Then I thought about it some more. Why did I start writing anyway? (Many reasons actually). But beneath it all, I had one fundamental goal: to encourage and connect with people. Fact is, I can’t accomplish that goal by keeping my struggles to myself. I want to be real. So brace yourself folks, here’s me being real.
I also noticed issues with balance. I had joined Jazzercise when my girls were young and decided to try it again. Now I struggled to stand on one foot for more than a few seconds. I wobbled and weaved like a drunken sailor. I blamed it on my back. After all, if my spine was out of whack, it was probably throwing my balance off, right?
My biggest challenge was fatigue. I had good days and bad days, but the majority of the time I felt tired and weak. On very bad days I remember thinking, something isn’t right. Maybe I have cancer. But I always found a perfectly good reason to explain it away.
Sure I’m tired; all moms are tired.
I guess this is what forty feels like.
I probably should exercise more.
Maybe I’m just lazy. I need to get moving.
It’s probably all in my head.
It could've been any of those reasons, so I told myself to suck it up and keep going.
But every now and then, some fluky thing happened to me. Like the night I abruptly jumped out of bed (I think Maddie was sick). I felt lightheaded, sick to my stomach and dizzy. Apparently I hit the wall on my way back to bed, which woke Curt. As I slid down the wall, Curt caught me and eased me down to the floor. (My husband, my hero!) Then both of my arms started tingling like crazy. I’m not talking about the kind of tingling you feel when your hand falls asleep. This felt like I’d stuck both arms in a light socket. It continued for several minutes. I’ll admit, it was a bit freaky. But it passed and when I woke up the next morning everything seemed normal. It never happened again.
Another time we went whitewater rafting in Colorado. The water was cold, for sure. But it didn’t seem to affect the rest of my family like it did me. I literally shook for more than an hour afterwards. Even after a hot shower, I couldn’t stop shaking. We all laughed it off. Evidently Mom was a wimp when it came to the cold.
When it came to walking, something felt off. I found myself tripping several times a day. I stumbled while walking up steps. I tripped while strolling down a perfectly flat sidewalk. It was always my right foot. When I played volleyball with my girls I felt weak and clumsy. Why couldn’t I get my serves over? I blamed it all on my out-of-whack back.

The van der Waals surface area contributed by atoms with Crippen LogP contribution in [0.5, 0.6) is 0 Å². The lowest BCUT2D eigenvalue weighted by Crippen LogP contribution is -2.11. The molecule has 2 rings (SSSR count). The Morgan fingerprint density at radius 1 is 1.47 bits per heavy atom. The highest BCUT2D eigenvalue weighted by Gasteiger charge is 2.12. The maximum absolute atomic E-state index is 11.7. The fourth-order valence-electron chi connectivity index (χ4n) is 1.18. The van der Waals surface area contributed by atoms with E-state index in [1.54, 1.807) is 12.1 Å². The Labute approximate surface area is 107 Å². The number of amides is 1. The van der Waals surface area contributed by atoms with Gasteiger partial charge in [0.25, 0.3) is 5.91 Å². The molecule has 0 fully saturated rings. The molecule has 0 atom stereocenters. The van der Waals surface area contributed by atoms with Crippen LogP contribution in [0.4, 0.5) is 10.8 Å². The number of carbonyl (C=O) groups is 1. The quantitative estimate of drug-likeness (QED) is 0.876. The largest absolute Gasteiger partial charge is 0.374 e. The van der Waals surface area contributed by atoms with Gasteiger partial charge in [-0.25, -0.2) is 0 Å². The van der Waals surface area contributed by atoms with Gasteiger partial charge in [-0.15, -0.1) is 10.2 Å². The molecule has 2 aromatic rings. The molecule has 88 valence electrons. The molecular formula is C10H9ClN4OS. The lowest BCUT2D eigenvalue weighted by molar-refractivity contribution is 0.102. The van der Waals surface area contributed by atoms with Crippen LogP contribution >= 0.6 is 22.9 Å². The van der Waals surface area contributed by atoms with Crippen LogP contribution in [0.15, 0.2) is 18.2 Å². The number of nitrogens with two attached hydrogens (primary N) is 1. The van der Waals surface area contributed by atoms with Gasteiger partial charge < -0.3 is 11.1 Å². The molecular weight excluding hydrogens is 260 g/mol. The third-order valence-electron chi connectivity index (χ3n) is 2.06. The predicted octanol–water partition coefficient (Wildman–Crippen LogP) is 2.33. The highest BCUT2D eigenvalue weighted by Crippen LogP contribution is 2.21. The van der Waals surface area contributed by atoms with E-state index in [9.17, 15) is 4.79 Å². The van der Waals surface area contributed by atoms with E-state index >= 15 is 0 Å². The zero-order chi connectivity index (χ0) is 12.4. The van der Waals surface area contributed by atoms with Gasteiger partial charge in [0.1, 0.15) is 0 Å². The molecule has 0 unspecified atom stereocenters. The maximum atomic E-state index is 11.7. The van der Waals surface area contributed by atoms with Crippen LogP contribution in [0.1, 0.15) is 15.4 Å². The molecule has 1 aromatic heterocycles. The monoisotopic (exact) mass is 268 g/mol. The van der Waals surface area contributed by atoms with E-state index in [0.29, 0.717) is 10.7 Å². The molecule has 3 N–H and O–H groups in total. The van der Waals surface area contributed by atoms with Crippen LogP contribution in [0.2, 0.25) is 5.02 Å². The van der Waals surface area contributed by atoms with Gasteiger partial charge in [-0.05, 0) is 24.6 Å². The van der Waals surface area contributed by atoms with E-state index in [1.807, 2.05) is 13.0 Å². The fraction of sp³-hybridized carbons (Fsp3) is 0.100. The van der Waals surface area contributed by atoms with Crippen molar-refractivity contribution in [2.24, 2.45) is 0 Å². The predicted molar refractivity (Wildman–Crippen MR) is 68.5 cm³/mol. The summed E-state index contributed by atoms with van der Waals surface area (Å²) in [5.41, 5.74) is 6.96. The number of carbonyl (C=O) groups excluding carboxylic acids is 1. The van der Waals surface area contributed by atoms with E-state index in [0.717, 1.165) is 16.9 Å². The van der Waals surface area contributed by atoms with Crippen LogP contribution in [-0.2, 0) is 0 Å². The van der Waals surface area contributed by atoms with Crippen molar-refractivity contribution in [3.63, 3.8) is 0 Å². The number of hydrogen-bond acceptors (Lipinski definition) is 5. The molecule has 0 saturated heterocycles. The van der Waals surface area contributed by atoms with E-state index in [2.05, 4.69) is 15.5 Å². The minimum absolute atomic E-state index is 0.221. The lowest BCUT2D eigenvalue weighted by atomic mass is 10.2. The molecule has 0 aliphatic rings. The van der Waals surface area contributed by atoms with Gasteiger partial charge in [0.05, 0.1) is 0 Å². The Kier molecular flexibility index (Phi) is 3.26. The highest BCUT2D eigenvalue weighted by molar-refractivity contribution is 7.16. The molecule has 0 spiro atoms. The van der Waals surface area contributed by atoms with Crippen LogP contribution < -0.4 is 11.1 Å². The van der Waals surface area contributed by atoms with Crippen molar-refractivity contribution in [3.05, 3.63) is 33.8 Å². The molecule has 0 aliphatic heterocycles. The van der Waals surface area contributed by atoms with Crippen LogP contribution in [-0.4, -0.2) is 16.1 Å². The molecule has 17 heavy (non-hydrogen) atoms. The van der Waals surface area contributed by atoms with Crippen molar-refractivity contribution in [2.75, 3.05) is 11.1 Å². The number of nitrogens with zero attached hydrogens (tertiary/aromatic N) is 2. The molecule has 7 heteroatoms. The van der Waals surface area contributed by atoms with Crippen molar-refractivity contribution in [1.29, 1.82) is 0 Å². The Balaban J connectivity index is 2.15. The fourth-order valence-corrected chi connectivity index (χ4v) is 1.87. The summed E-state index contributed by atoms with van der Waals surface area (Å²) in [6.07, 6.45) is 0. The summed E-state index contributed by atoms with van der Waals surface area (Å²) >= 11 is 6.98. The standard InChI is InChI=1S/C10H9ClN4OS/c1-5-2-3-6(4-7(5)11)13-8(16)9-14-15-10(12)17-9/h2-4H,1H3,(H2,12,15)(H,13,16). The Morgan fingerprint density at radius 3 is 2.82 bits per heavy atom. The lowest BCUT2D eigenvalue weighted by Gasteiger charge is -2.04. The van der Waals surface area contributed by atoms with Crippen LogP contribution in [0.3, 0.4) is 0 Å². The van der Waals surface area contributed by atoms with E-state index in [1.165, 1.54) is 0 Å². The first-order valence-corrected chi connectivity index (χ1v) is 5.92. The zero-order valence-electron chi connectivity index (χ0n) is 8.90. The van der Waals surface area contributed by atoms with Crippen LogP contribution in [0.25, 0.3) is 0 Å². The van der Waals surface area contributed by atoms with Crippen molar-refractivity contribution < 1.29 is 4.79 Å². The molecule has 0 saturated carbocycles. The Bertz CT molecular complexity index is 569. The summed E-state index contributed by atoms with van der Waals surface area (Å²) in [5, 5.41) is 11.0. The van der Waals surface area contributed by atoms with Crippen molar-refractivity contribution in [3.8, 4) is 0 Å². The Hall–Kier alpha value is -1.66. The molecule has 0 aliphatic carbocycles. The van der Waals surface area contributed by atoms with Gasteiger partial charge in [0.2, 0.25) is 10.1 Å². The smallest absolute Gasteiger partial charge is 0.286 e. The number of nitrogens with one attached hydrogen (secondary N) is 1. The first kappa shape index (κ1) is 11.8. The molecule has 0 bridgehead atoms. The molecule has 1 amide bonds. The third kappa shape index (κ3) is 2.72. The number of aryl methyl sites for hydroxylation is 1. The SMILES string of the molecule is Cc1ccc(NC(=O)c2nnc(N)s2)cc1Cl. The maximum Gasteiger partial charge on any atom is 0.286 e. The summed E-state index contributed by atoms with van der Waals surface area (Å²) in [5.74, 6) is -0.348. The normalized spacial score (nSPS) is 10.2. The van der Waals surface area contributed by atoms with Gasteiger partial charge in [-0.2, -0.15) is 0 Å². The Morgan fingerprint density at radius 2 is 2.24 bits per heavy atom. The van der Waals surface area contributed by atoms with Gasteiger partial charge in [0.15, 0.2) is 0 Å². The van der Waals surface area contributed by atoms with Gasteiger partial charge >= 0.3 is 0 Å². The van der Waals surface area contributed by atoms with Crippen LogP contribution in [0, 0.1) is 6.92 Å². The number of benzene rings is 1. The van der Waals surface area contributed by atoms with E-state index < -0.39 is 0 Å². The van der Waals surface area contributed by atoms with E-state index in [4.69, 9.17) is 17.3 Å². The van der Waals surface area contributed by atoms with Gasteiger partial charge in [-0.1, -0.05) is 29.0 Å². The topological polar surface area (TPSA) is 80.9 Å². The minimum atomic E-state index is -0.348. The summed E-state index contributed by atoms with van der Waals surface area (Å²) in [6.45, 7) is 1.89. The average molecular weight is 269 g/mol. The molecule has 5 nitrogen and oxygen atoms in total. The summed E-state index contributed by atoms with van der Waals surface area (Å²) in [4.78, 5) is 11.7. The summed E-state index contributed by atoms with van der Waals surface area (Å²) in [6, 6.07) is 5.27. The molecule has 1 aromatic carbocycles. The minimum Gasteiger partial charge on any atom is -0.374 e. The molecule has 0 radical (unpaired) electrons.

More and more, my health issues robbed me of fun with my family. Like the time we took our girls to St. Louis. On the first day we went to a Cardinals game. It was fun, but tiring. We climbed several flights of stairs to find our seats at the stadium. Then we walked around after the game exploring the area. The next morning I felt completely wiped out. We had planned to visit Six Flags, but I knew I wouldn’t have the strength to endure a long, hot day at an amusement park. I didn’t want to disappoint my girls. I felt like a lazy mom. But I couldn’t help it. Curt took the girls while I stayed at the hotel and slept most of the day.
Not only was I tired and frustrated, now I was seriously afraid I was a hypochondriac. And I still had back and hip pain that my chiro couldn’t figure out. That’s it, I thought. It must be in my head.
Then someone gave me the name of a different chiropractor. I really wasn’t interested. I had basically lost faith in the medical profession. But this guy was highly recommended, so with great hesitation I gave him a try.
And that's when I finally got some answers. After a long line of doctors and chiropractors, Dr. Shepherd was the first to start piecing my symptoms together. He asked probing questions. He listened to my answers. And he was the first doctor to look me in the eye and say the words: multiple sclerosis.
- “Yep. Your foot shouldn’t do that,” and other phrases you don’t want to hear from your doctor.
- MRI: Short for Magnetic Resonance Imaging ... or Moving Relatively Impossible … or Miserable Random Itches?
- Spinal Tap: It’s not just a band from the eighties.
- No more high heels? I never liked them anyway.
- Lessons I’ve learned … one month after an MS diagnosis.